September / October 2019

Accelerated Pharmaceutical: Product Development, Registration, Commercialization, & Life Cycle CMC Lessons, Part 2

Christopher John Potter, PhD
Huimin Yuan, Ph. D
Nina S. Cauchon, PhD
Liuquan Chang, PhD
Derek Blaettler
Daniel W. Kim
Peter G. Millili, PhD
Gregory J. Mazzola
Terrance Ocheltree, PhD, RPh
Stephen M. Tyler
Geraldine Patricia Taber, PhD
Timothy J.N. Watson, PhD

This article is Part 2 of a two-part series exploring what we can learn from examples of pharmaceutical products being approved using accelerated programs. The series focuses on challenges that chemistry, manufacturing, and control (CMC) development teams may encounter when a project is given accelerated development status. In Part 1, which was published in the July–August 2019 issue of Pharmaceutical Engineering, we introduced key considerations and themes in general terms and highlighted future opportunities in accelerated pharmaceutical product development. In this article, we provide more detailed discussion of the considerations and themes and present several case studies.

Review of Key Considerations and Themes

As explained in Part 1, key considerations in accelerated pharmaceutical product development include:

  • Teamwork and project planning
  • Control strategy
  • Process validation
  • Pharmaceutical quality system (PQS) readiness
  • Regulatory considerations

In the following sections, we expand on these key considerations and themes.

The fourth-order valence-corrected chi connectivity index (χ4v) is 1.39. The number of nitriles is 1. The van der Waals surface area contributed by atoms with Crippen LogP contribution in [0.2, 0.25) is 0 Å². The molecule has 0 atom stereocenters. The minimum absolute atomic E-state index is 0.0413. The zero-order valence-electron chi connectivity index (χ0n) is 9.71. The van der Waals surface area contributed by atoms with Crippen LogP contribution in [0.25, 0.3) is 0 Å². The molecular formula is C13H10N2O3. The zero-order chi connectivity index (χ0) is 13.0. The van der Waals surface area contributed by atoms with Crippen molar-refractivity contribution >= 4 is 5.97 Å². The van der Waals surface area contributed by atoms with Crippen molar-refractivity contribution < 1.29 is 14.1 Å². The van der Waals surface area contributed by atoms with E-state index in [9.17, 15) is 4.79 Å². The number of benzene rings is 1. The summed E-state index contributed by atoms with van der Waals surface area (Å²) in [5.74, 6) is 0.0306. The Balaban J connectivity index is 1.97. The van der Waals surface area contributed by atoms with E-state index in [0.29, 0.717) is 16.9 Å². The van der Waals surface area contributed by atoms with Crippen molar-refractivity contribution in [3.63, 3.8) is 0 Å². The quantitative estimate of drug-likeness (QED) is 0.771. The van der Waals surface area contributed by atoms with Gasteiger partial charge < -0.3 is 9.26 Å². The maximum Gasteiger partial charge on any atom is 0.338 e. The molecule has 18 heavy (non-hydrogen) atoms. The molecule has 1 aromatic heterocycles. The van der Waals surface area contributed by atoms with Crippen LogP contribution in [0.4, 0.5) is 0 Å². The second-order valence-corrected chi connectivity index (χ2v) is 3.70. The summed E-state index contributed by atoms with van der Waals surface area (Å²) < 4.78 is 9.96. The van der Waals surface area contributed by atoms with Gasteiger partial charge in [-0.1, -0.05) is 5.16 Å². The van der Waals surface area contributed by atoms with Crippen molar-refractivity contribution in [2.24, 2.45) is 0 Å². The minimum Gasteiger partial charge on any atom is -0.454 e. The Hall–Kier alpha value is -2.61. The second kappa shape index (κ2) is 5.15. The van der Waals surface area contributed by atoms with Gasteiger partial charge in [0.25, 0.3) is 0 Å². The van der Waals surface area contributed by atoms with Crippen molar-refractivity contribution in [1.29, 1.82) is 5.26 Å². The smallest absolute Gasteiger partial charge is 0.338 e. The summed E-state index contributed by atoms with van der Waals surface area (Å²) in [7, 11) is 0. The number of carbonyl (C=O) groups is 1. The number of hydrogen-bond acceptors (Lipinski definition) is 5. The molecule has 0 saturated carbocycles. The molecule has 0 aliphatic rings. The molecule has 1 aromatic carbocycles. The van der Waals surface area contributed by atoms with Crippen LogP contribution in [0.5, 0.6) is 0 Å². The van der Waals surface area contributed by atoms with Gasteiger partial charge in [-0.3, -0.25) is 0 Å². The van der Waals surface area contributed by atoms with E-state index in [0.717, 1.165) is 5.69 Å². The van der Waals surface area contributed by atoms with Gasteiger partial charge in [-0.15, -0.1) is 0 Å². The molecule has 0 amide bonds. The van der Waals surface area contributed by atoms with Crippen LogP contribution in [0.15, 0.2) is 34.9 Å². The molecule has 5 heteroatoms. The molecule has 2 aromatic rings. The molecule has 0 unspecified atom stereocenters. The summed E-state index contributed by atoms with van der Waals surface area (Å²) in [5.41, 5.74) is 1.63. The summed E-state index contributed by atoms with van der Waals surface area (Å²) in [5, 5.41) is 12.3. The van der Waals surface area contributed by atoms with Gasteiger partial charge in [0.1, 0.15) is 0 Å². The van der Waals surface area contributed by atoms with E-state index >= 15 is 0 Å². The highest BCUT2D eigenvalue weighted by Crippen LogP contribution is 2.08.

Teamwork and Project Planning

Initial Planning of an Accelerated Development Approach

When early clinical trial data indicate a potential accelerated development designation and a decision is made to pursue an accelerated development approach, it is critical for the chemistry, manufacturing, and control project team working with the whole development project team to:

  • Build out development scenarios necessary to accommodate the accelerated timelines, dependencies, and interactions.
  • Define options for the development strategy.
  • Develop filing timelines for each proposed strategy.

During this phase, the development team should review options derived from the clinical strategy (i.e., what clinical data the regulatory authority will accept, what pivotal studies and clinical data are required, and the associated timelines). The chemistry, manufacturing, and control project team should discuss development and supply chain options and analyze those options in close collaboration with the impacted sites (e.g., launch and commercial sites), external partners, and, where appropriate, regulatory authorities.